Tuesday, June 28, 2016

reviews - AMERICAN IDIOT - Stray Cat Theatre

Nicholas John Gearing and Cast
Photo by John Groseclose
highlights from local critics reviews - (click link at bottom of each review to read complete review)

Click here for more information on this production that runs through July 16th.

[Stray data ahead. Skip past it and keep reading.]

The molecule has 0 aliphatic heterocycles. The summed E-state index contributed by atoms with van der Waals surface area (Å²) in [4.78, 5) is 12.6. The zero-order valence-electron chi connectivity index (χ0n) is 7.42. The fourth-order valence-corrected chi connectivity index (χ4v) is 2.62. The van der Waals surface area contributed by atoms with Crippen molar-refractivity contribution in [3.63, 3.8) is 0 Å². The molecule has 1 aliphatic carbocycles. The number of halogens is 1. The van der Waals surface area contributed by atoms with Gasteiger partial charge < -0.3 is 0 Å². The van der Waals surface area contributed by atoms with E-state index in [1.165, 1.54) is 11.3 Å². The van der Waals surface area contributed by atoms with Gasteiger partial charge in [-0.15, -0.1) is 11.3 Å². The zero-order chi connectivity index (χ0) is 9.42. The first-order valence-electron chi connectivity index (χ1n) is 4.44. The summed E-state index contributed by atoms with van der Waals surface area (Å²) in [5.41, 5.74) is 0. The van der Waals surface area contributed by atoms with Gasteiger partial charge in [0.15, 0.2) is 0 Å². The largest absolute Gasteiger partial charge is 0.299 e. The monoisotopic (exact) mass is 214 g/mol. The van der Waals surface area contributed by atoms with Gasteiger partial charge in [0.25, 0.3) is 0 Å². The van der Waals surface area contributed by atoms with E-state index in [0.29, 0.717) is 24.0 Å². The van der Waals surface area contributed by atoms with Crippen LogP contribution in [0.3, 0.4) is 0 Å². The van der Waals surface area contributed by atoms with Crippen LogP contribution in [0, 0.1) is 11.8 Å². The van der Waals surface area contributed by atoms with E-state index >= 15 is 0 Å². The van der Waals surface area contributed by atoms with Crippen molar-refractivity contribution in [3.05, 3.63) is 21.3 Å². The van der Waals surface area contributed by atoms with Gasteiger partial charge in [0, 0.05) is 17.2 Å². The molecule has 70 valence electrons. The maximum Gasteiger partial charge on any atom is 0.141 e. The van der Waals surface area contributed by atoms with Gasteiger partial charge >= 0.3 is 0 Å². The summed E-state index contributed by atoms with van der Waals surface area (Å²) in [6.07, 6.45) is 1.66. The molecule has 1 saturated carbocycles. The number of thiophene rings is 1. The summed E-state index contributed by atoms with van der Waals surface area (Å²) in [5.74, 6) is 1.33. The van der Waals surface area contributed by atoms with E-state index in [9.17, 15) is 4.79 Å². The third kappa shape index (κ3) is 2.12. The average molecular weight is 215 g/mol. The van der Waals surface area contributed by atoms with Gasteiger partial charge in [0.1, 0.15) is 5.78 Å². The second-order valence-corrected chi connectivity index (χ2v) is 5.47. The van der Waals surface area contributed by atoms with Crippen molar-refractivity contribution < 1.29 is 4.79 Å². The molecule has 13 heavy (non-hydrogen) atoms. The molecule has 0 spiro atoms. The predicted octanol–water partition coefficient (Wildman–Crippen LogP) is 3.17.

"...Depending on age, attitude and, more importantly, musical taste, not all rock and roll fans warm to Green Day, and that’s a major hurdle to climb when it comes to enjoying the show...As for inspiring a musical, the album was probably the last thing you’d expect to hear playing on Broadway...The band’s simple though raucous anthem to angst, frustration and the sense of being trapped in a media-induced hell hit its target....this isn’t Broadway, not in the traditional sense.  It’s more like strapping into your seat for a ninety-minute, uninterrupted rock ‘n roller coaster ride where frustration and Green Day’s temper come at you with the full velocity of an out-of-control tornado, and little concern for those who don’t like it; they need to just get out of the way. An issue with American Idiot, particularly those fresh to the music with little prior knowledge, is one of coherence.  Without knowing much about the show ahead of seeing it, there’s an inherent problem of trying to figure out what’s going on.  Lyricist Billie Joe Armstrong may write some great songs, but he doesn’t tell a good story...Stray Cat’s presentation becomes thrilling early into the show once you realize that Ron May isn’t simply recreating what was seen before – both the Broadway production and the following tour left many dazzled with ears ringing and no clue of what had just unfolded – but with several directorial flourishes and inventions of his own, plus outstanding work from Lisa Starry’s high-energy choreography, much of that needed narrative clarity falls into place.  There are still moments when you may not know why certain things are occurring or where the characters are in relation to each other, but the general flow of events and their reasons for being are considerably clearer.  With a book such as American Idiot, that’s an achievement...Alan Khoutakoun’s androgynous drug-dealing character St. Jimmy grabs your attention by appearance alone....The show is not as profound as it may appear and its superficial political message of a media-induced society creating a generation of idiots won’t ring true for everyone ...It’s a musical with a visceral punch; it attacks the senses, not engages, and that’s what audiences seem to respond to the most.  The end result, even if Stray Cat’s overall design is somewhat scaled down, is a production far more enjoyable, and certainly more coherent, than the professional tour. " -David Appleford, Valley Screen and Stage (click here to read the complete review)